Dubai Expo 2020 seen boosting economy, but some fear a bubble

Analysts say property prices and rents in the emirate are likely to increase further

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Dubai’s winning bid to host the Expo 2020 is forecast to boost trade, tourism and property prices – but some analysts warn that another real estate ‘bubble’ is in the making.

The emirate today won the right to host the world exhibition in seven years’ time, having fought off competition from rival bids from cities in Russia, Turkey and Brazil.

Dubai is set to spend almost $8.1 billion on infrastructure projects ahead of the Expo 2020, with total investments including those from the private sector expected to exceed $15 billion.

Mohammad Kamal, director of equity research at Arqaam Capital, said trade and tourism are likely to be the “primary beneficiaries” of Dubai’s Expo win.

“[Bigger] tourist numbers would engage the private sector via the hospitality industry… as well [as bringing] an increased footfall at prime retail destinations such as Dubai Mall,” Kamal told Al Arabiya News.

Kamal forecasts a “broad-based appreciation of property prices” following Dubai’s Expo win, as well as higher rental yields.

Matthew Green, head of research at property services firm CBRE, said that the cost of living and rents is already on the rise in Dubai.

“Residential rents are up about 23 percent over the past year alone,” he told Al Arabiya News.

Green said that the positive Expo 2020 bid could see this trend continue.

“In the short term, we can probably expect to see that continue… The core sectors are already doing well. Tourism, retail, trade, manufacturing, they’re all performing very very well, and giving Dubai a solid grounding for growth.”

Jackie Johns, general manager at real estate agency Dubai Luxury Homes, warned that property owners may be pinning their hopes on the Expo, bringing unrealistic expectations.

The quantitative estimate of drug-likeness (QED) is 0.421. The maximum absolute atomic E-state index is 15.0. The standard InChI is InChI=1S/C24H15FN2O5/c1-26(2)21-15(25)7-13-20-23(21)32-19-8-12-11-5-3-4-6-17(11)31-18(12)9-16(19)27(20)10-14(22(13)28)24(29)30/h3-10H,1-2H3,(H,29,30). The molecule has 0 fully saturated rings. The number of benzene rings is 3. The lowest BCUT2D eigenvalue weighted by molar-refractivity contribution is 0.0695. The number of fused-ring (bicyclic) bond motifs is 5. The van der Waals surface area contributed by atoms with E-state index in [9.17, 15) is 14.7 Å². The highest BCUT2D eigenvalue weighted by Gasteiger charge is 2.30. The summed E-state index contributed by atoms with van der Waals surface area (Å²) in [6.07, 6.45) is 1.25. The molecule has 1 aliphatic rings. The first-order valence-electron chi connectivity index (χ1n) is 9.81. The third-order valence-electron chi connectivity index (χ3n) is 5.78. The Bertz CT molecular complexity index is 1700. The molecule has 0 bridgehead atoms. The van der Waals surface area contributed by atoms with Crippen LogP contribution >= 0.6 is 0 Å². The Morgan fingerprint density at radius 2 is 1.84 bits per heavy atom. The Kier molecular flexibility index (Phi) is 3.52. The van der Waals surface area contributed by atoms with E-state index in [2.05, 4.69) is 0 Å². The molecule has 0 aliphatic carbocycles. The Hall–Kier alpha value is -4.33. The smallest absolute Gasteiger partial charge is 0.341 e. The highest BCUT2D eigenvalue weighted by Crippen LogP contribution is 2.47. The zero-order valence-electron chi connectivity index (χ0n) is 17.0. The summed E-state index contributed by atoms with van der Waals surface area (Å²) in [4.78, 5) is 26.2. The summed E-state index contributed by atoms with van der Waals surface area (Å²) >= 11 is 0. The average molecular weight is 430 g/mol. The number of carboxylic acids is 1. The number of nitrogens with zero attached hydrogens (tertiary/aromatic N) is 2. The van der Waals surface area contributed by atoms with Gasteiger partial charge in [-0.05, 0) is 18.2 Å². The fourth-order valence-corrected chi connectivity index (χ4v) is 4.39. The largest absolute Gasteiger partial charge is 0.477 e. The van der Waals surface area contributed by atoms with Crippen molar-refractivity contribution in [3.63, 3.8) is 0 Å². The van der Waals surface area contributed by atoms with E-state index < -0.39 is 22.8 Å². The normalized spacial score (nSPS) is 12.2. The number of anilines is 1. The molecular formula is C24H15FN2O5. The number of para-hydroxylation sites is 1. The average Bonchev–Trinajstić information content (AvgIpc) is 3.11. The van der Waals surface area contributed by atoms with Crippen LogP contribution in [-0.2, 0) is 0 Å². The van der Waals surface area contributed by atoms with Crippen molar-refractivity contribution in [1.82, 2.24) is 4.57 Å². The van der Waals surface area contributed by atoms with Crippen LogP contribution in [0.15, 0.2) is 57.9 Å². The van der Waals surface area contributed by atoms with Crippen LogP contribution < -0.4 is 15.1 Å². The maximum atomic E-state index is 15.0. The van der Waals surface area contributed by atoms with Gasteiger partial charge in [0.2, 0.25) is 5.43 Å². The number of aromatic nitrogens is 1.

“The sellers are waiting for the Expo to increase the property prices. My fear is that their expectations might be a little bit too much, and my worry is that the market might stagnate a little bit until the buyers get an appetite again,” said Johns.

“We did see some huge growth, but the governments were doing everything possible to slow that down, so that we didn’t create a bubble, which they’ve done really effectively”.

Others however said Dubai’s property market was indeed like a bubble, suggesting that unsustainable real-estate price rises would eventually lead to a crash.

“If things continue the way they are most probably we’re heading towards a bubble. The strong growth rate we are seeing... is not sustainable,” said Saadallah al-Abed, a manager at Colliers International.

“Prices grew at 34 or 35 percent in less than a year, and that is not sustainable by any standards,” he added.

“A lot of what’s happening now with the whole Expo announcement is all sentiment, because the fundamentals or the demand is not going to change overnight… but it’s just the sentiment that will change the market.”

Al-Abed pointed to likely rises in property rents within Dubai.

“Landlords will put their property back in the market at much higher prices than they were,” he said.

“There might be some buyers thinking that [prices] might increase further, but at the end of the day after few months, or maybe a year, the market will stabilize, because the Expo is a good seven years from now.”

Others disagreed that there is a ‘bubble’ forming, saying that Expo 2020 is likely to make people think long-term about investing in Dubai.

“[Expo 2020 in Dubai is] good, because hopefully the people who decide to buy are buying with a more long-term view,” said Richard Paul, head of UAE residential property valuations at Cluttons.

“Whether or not it will cause another bubble, I doubt that… Hopefully it’ll just a catalyst for stable growth in Dubai over the next seven years,” he added.

Mazen Irsheid, head of research at United Financial Investments in Jordan, pointed to another factor behind the expected economic uplift in Dubai.

“Foreign investors look for stable locations. Even if Dubai did not win the Expo 2020, Iran’s interim nuclear deal will attract foreign investors to Dubai,” he said.

“We have seen the rise in stocks [in Dubai] especially within real estate and banking sectors… this happened over the past few days,” he added. “The Iran deal… presents a geo-political stability which would allow Dubai to go forward with other development and projects.”

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